- The Washington Times - Saturday, December 10, 2005

Supporters of a multimillion-dollar “healthy marriage” program are stepping up their efforts to get it into this year’s must-pass budget bill.

“Tragically, government spends hundreds of billions of dollars each year to pick up the pieces when marriage fails, yet does virtually nothing to preserve or strengthen marriage,” Sen. Rick Santorum, Pennsylvania Republican, said in a letter sent Thursday to Senate Majority Leader Bill Frist, Tennessee Republican, and Senate Finance Committee Chairman Charles E. Grassley, Iowa Republican.

“The healthy marriage initiative represents a bold departure from this pattern of failed policy,” said the letter, which was signed by Republican Sens. Tom Coburn of Oklahoma, Elizabeth Dole of North Carolina, Jim Talent of Missouri, Saxby Chambliss of Georgia, Sam Brownback of Kansas, Jim DeMint of South Carolina, Mel Martinez of Florida and David Vitter of Louisiana.

The $300 million-a-year marriage program is in the House budget bill as part of a full renewal of welfare reform.

The 1996 welfare reform law technically expired three years ago and is in its 11th temporary extension.

However, the Senate budget bill doesn’t include welfare reform — or the marriage program — as key Senate leaders want to handle welfare reform in a separate bill.

Chris Gersten, leader of the new Fatherhood and Marriage Leadership Institute (FAMLI), said it should be easy to include the marriage program in the final budget bill because all its funds come from “ineffective” welfare programs that could be discontinued.

This is “not new spending, but rather a reprogramming” of various welfare performance bonuses, he said.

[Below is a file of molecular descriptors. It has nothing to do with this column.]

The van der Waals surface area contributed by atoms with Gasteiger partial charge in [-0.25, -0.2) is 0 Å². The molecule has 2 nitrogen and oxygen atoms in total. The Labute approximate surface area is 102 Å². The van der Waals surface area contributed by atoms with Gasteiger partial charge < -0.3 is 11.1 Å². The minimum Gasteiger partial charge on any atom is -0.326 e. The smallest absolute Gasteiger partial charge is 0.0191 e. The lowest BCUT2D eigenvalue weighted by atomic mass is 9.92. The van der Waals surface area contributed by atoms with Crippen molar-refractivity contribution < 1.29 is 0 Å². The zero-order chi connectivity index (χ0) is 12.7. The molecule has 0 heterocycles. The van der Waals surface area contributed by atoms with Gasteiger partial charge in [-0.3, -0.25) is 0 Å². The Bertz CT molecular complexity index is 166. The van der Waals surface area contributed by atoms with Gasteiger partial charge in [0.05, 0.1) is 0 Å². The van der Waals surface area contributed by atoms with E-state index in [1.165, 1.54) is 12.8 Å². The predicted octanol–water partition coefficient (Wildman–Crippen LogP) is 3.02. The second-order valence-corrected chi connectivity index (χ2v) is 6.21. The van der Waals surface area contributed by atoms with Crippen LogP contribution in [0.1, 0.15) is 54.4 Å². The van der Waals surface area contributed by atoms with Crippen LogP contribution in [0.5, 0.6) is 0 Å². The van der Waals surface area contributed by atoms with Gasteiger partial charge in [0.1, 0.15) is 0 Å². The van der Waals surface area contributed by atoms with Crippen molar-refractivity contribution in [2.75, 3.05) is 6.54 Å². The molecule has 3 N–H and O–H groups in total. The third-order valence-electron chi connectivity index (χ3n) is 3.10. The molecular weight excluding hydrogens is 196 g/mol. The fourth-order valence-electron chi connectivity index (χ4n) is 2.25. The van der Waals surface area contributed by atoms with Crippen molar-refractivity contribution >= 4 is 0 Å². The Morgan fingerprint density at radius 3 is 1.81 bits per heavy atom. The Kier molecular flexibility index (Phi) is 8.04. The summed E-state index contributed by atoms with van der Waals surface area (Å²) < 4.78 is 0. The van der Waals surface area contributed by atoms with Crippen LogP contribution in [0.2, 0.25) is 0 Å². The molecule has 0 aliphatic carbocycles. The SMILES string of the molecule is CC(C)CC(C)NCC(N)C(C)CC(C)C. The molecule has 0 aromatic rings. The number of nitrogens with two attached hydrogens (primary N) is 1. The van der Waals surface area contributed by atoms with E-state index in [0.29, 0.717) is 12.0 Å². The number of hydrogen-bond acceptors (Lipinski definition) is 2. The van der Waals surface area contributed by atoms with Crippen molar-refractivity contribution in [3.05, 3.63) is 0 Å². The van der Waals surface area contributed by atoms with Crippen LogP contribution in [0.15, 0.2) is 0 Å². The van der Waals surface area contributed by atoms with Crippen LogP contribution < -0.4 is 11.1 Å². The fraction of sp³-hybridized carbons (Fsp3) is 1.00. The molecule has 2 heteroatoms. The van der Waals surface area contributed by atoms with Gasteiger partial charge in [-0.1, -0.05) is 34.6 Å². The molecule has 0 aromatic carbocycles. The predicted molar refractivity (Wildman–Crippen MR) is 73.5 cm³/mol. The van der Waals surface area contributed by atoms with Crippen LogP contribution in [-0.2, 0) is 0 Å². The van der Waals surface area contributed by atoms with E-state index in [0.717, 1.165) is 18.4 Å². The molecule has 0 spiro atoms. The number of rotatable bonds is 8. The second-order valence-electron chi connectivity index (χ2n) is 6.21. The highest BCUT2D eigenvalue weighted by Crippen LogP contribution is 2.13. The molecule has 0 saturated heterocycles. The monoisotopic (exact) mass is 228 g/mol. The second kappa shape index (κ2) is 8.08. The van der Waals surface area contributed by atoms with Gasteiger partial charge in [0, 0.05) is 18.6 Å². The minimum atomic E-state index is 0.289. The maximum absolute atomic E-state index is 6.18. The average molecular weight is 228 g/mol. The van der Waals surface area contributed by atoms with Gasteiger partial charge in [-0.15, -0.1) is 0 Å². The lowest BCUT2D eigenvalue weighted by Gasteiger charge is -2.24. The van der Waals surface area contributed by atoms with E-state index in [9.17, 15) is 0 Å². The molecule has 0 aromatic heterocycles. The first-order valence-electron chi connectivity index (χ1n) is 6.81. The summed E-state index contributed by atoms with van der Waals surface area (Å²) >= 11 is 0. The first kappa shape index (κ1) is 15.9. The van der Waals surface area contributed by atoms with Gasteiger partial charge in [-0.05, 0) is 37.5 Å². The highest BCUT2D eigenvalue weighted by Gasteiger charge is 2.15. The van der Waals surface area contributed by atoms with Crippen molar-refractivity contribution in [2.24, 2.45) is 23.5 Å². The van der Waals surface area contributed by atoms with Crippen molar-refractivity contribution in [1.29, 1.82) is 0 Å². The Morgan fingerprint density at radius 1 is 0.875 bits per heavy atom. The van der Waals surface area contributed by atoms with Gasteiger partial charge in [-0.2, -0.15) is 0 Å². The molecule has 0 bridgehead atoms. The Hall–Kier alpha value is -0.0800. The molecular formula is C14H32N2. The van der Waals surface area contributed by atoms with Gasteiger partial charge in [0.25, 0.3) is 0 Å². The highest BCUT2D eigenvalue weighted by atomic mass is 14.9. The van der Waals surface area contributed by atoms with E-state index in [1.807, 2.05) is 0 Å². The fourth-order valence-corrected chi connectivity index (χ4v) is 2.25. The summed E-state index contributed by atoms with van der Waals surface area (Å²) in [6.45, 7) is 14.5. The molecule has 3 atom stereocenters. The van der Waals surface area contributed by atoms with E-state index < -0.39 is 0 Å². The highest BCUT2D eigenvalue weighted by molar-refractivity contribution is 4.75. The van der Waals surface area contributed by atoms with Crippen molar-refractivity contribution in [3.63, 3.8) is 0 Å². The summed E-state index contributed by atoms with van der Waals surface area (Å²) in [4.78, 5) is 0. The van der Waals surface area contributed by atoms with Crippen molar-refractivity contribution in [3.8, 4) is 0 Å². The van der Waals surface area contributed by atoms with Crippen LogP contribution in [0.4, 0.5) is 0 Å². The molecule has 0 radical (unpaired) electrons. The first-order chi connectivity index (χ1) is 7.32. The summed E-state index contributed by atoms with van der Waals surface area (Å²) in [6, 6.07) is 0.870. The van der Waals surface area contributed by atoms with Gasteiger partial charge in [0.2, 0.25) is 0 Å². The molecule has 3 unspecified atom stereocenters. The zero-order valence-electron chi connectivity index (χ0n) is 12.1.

Mr. Grassley has done a lot to champion pro-marriage activities in Iowa, “and we are very hopeful … he will see how important it is for the whole country to benefit from the marriage education programs,” added Mr. Gersten, a former official with the Department of Health and Human Services (HHS).

Last month, FAMLI and nearly 100 pro-marriage allies sent a letter to lawmakers, asking them to enact the marriage program this year.

President Bush introduced the healthy marriage initiative in February 2002, saying his administration “will give unprecedented support to strengthening marriages.”

“Strong marriages and stable families are incredibly good for children. And stable families should be the central goal of American welfare policy,” Mr. Bush said in 2002.

Opponents of the marriage program include feminist and anti-poverty groups that say welfare money shouldn’t be siphoned from needy single parents or used to coerce women into marriages with abusive husbands.

An HHS report issued this year said $25 million in grants have been awarded for premarital education, marriage enrichment and relationship-skills activities.

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